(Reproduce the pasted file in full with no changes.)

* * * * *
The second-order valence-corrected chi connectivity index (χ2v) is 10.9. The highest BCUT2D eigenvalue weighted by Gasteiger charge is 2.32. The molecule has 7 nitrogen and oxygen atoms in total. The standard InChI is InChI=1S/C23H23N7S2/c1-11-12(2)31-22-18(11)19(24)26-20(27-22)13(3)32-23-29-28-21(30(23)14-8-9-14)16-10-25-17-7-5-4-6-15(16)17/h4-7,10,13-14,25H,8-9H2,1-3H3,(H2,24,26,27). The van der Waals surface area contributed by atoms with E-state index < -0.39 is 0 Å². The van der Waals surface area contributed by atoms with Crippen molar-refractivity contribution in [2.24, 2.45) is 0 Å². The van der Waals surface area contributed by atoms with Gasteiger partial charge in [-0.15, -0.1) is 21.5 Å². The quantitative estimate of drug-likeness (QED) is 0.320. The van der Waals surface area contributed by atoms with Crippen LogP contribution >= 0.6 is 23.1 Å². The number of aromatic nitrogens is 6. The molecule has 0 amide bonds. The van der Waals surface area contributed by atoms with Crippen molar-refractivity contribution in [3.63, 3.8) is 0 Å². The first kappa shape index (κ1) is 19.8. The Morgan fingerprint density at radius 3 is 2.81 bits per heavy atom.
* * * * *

The second-order valence-corrected chi connectivity index (χ2v) is 10.9. The highest BCUT2D eigenvalue weighted by Gasteiger charge is 2.32. The molecule has 7 nitrogen and oxygen atoms in total. The standard InChI is InChI=1S/C23H23N7S2/c1-11-12(2)31-22-18(11)19(24)26-20(27-22)13(3)32-23-29-28-21(30(23)14-8-9-14)16-10-25-17-7-5-4-6-15(16)17/h4-7,10,13-14,25H,8-9H2,1-3H3,(H2,24,26,27). The van der Waals surface area contributed by atoms with E-state index < -0.39 is 0 Å². The van der Waals surface area contributed by atoms with Crippen molar-refractivity contribution in [2.24, 2.45) is 0 Å². The van der Waals surface area contributed by atoms with Gasteiger partial charge in [-0.15, -0.1) is 21.5 Å². The quantitative estimate of drug-likeness (QED) is 0.320. The van der Waals surface area contributed by atoms with Crippen LogP contribution >= 0.6 is 23.1 Å². The number of aromatic nitrogens is 6. The molecule has 0 amide bonds. The van der Waals surface area contributed by atoms with Crippen molar-refractivity contribution in [3.63, 3.8) is 0 Å². The first kappa shape index (κ1) is 19.8. The Morgan fingerprint density at radius 3 is 2.81 bits per heavy atom.